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Understanding Coronavirus Data

For the last six weeks, we've created a set of simple headlines, dashboards, and resources to help you understand the latest information about COVID-19, what it means, and why it matters.

As sources have data have increased, the long-term nature of the pandemic has become apparent, and other areas of relief have become more important for Plenty, we've stopped updating the data daily and now update this page every few days. Check below a date that tells you when this page was last updated.

The latest headlines and visualizations are below. Previous headlines are archived under the data. For questions and further narrative, please see the FAQs under visualization.

Be safe. Keep the faith. We need you.

Today's Coronavirus Headlines

Today's main headlines are below. Previous headlines are archived under the visualization.

Be safe, plan, and prepare. (See the FAQ below for what we mean by "prepare.")

Data and conclusions updated as of 8:00 PM Central Monday, May 4. 

Cases Trend Up and Down Again

It's not the first time we've written this headline: After trending downward for several days, confirmed cases trended back upwards three days in a row, peaking again on May 1. Since then, there's been a steady three-day decrease even as testing has increased, which is positive news.

The Peak Seems Elusive

We've all been doing our best to flatten the curve – but the peak seems elusive. The overall rate of change remains about 3%. As total cases reach well over 1,200,000, that 3% means there is still a significant number of new cases each day.

Cases and Mortality Rates Vary Greatly By State

The maps showing testing results and mortality rates are quite striking, because both continue to illustrate how different the experience is across the country. The mortality rate in Michigan is a striking 9%. Compare that with the mortality rate in Utah, which is 1%. It seems clear that mortality is influenced by the underlying health and economic conditions of each community. 

Here We Go

We wrote several weeks ago that "it seems inevitable that federal guidelines are going to be both interpreted and implemented differently by different states. The West may re-open much sooner than the East Coast." That's happening as we speak. We'll be watching the data to monitor the impact of the different strategies for opening up.

Exploring Coronavirus Data

Our latest visualizations and observations.

US COVID-19 Trending

This graph shows total confirmed cases in blue along with cases confirmed in the last 24 hours in orange. The higher the bar, the more cases. The blue bars are cumulative; the orange bars are not. If you add up all of the orange bars, you'll get the highest (most recent) blue bar. 

Graph

Watching For The Peak

This plot compares the total confirmed cases (along the horizontal) against new cases confirmed each day (along the vertical). Each dot represents an individual day. Note that the axes are logarithmic (see the notes for more detail). We've all heard a lot about "the curve" – this is a way to watch the overall trend and see if and when the curve peaks. As of April 5, the curve seems to be bending downwards.

Log Graph

Cases By State

Each state is labeled with two numbers: The total number of confirmed cases, and the percentage that those cases represent out of the entire US caseload. The darker the state, the higher the percentage it represents.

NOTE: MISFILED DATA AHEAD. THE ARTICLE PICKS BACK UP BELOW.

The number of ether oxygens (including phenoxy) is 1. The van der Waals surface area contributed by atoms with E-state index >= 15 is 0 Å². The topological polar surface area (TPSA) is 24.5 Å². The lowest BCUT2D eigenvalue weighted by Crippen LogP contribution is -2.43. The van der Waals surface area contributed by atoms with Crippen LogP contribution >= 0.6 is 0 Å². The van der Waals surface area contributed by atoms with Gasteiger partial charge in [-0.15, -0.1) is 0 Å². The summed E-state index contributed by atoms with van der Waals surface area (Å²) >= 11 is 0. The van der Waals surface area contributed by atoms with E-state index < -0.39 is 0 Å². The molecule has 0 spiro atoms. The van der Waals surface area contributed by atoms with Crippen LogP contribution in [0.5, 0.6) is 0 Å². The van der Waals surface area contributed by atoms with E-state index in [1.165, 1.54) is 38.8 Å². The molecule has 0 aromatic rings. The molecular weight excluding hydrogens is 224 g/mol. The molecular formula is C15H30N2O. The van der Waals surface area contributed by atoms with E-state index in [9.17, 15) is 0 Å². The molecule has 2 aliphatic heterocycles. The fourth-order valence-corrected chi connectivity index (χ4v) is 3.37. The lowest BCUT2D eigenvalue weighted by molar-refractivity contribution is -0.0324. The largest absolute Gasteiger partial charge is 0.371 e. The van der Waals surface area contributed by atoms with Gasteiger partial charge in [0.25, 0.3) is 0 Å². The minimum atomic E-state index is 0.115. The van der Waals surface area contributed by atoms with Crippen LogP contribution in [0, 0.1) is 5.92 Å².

Updated State Block

Testing and Positive Rates By State

Because so much of the confirmed case information relies on tests administered, we've gotten a large number of questions about tests. This map shows the total number of tests administered by each state (the number), and the percent of those tests that have resulted in positives (that is, confirmed cases). The graph is colored by the percentage of positive tests – the darker blue the state, the higher the rate of positives. The data is from the COVID Tracking Project, available here

This map is really important, because in the early stages of the outbreak, it wasn't clear if higher confirmed cases simply meant "more tests." This map helps illustrate that some states have more severe outbreaks than other states. 

Testing Map

Mortality Rates By State

As the virus runs its course, attention has shifted from the growth in cases to, sadly, the growth in deaths. This map shows the total number of deaths attributed to COVID-19 by each state (the number), and the percent of the total confirmed cases in the state that those deaths represent (the percentage). The graph is colored by the percentage of deaths – the darker red the state, the higher the mortality rate.

This map works in tandem with the maps above, showing both where states sit on the lifecycle of the virus, and how well vulnerable populations fared in the face of it. 

Mortality Rate

We can help right now.

The health and economic crisis caused by the Coronavirus has disrupted every aspect of society.
In this time of unprecedented change, we are here to help.

We have tailored our services to provide you with immediate advice, timely analysis, and rapid response. 

Navigating Change

  • Rewrite your strategy to be more flexible and resilient
  • Tailor your messaging and statements of impact to stay relevant and timely
  • Understand what is coming next to prepare for a different future

 



Preserving Revenue

  • Quickly understand your revenue situation
  • Adjust income streams to stay solvent and preserve scale
  • Build virtual communities to increase your engagement and support

 



Leading Consciously

  • Executive coaching to read the landscape and navigate decisions
  • Adapt to lead a virtual workforce in this period of crisis
  • Mindfulness and wellbeing resources to stay grounded amid change

 



FAQ

More detail about the data, and answers to commonly-asked questions.

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